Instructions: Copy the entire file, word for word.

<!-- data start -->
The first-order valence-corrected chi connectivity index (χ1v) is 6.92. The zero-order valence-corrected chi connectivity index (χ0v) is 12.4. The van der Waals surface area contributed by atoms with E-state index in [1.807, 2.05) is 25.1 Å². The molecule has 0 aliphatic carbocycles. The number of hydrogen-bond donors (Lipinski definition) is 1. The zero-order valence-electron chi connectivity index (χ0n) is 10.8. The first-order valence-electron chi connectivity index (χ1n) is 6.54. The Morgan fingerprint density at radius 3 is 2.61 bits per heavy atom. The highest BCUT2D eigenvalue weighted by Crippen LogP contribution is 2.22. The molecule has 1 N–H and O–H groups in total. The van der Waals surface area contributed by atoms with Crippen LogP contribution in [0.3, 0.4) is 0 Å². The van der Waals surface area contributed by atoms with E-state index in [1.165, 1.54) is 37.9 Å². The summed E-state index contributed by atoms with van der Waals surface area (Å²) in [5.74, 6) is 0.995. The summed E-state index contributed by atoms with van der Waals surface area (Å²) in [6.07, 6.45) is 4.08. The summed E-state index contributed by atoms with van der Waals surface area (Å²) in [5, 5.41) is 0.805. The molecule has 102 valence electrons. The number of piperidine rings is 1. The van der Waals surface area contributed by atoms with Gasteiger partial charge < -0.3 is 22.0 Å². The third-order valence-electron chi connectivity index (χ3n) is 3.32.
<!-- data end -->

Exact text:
The first-order valence-corrected chi connectivity index (χ1v) is 6.92. The zero-order valence-corrected chi connectivity index (χ0v) is 12.4. The van der Waals surface area contributed by atoms with E-state index in [1.807, 2.05) is 25.1 Å². The molecule has 0 aliphatic carbocycles. The number of hydrogen-bond donors (Lipinski definition) is 1. The zero-order valence-electron chi connectivity index (χ0n) is 10.8. The first-order valence-electron chi connectivity index (χ1n) is 6.54. The Morgan fingerprint density at radius 3 is 2.61 bits per heavy atom. The highest BCUT2D eigenvalue weighted by Crippen LogP contribution is 2.22. The molecule has 1 N–H and O–H groups in total. The van der Waals surface area contributed by atoms with Crippen LogP contribution in [0.3, 0.4) is 0 Å². The van der Waals surface area contributed by atoms with E-state index in [1.165, 1.54) is 37.9 Å². The summed E-state index contributed by atoms with van der Waals surface area (Å²) in [5.74, 6) is 0.995. The summed E-state index contributed by atoms with van der Waals surface area (Å²) in [6.07, 6.45) is 4.08. The summed E-state index contributed by atoms with van der Waals surface area (Å²) in [5, 5.41) is 0.805. The molecule has 102 valence electrons. The number of piperidine rings is 1. The van der Waals surface area contributed by atoms with Gasteiger partial charge < -0.3 is 22.0 Å². The third-order valence-electron chi connectivity index (χ3n) is 3.32.